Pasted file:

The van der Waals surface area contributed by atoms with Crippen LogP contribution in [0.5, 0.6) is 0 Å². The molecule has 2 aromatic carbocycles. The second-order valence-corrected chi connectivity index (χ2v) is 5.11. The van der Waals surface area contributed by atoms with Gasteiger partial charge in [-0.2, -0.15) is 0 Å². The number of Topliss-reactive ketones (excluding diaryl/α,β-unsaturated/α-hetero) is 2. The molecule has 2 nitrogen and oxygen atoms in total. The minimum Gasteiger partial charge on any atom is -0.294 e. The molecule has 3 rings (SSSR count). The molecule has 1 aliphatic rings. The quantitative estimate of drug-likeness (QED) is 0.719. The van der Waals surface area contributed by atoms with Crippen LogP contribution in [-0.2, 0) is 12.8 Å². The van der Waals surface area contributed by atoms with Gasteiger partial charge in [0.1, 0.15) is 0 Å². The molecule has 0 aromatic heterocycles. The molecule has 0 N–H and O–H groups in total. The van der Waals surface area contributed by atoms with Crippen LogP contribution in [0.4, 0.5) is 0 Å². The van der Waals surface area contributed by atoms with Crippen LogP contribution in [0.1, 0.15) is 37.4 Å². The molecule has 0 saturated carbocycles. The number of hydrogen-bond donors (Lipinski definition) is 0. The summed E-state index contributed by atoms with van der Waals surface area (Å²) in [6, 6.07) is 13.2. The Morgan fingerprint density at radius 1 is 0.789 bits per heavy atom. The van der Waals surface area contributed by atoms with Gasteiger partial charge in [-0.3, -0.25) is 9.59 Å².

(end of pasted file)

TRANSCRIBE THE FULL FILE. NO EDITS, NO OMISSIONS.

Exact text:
The van der Waals surface area contributed by atoms with Crippen LogP contribution in [0.5, 0.6) is 0 Å². The molecule has 2 aromatic carbocycles. The second-order valence-corrected chi connectivity index (χ2v) is 5.11. The van der Waals surface area contributed by atoms with Gasteiger partial charge in [-0.2, -0.15) is 0 Å². The number of Topliss-reactive ketones (excluding diaryl/α,β-unsaturated/α-hetero) is 2. The molecule has 2 nitrogen and oxygen atoms in total. The minimum Gasteiger partial charge on any atom is -0.294 e. The molecule has 3 rings (SSSR count). The molecule has 1 aliphatic rings. The quantitative estimate of drug-likeness (QED) is 0.719. The van der Waals surface area contributed by atoms with Crippen LogP contribution in [-0.2, 0) is 12.8 Å². The van der Waals surface area contributed by atoms with Gasteiger partial charge in [0.1, 0.15) is 0 Å². The molecule has 0 aromatic heterocycles. The molecule has 0 N–H and O–H groups in total. The van der Waals surface area contributed by atoms with Crippen LogP contribution in [0.4, 0.5) is 0 Å². The van der Waals surface area contributed by atoms with Crippen LogP contribution in [0.1, 0.15) is 37.4 Å². The molecule has 0 saturated carbocycles. The number of hydrogen-bond donors (Lipinski definition) is 0. The summed E-state index contributed by atoms with van der Waals surface area (Å²) in [6, 6.07) is 13.2. The Morgan fingerprint density at radius 1 is 0.789 bits per heavy atom. The van der Waals surface area contributed by atoms with Gasteiger partial charge in [-0.3, -0.25) is 9.59 Å².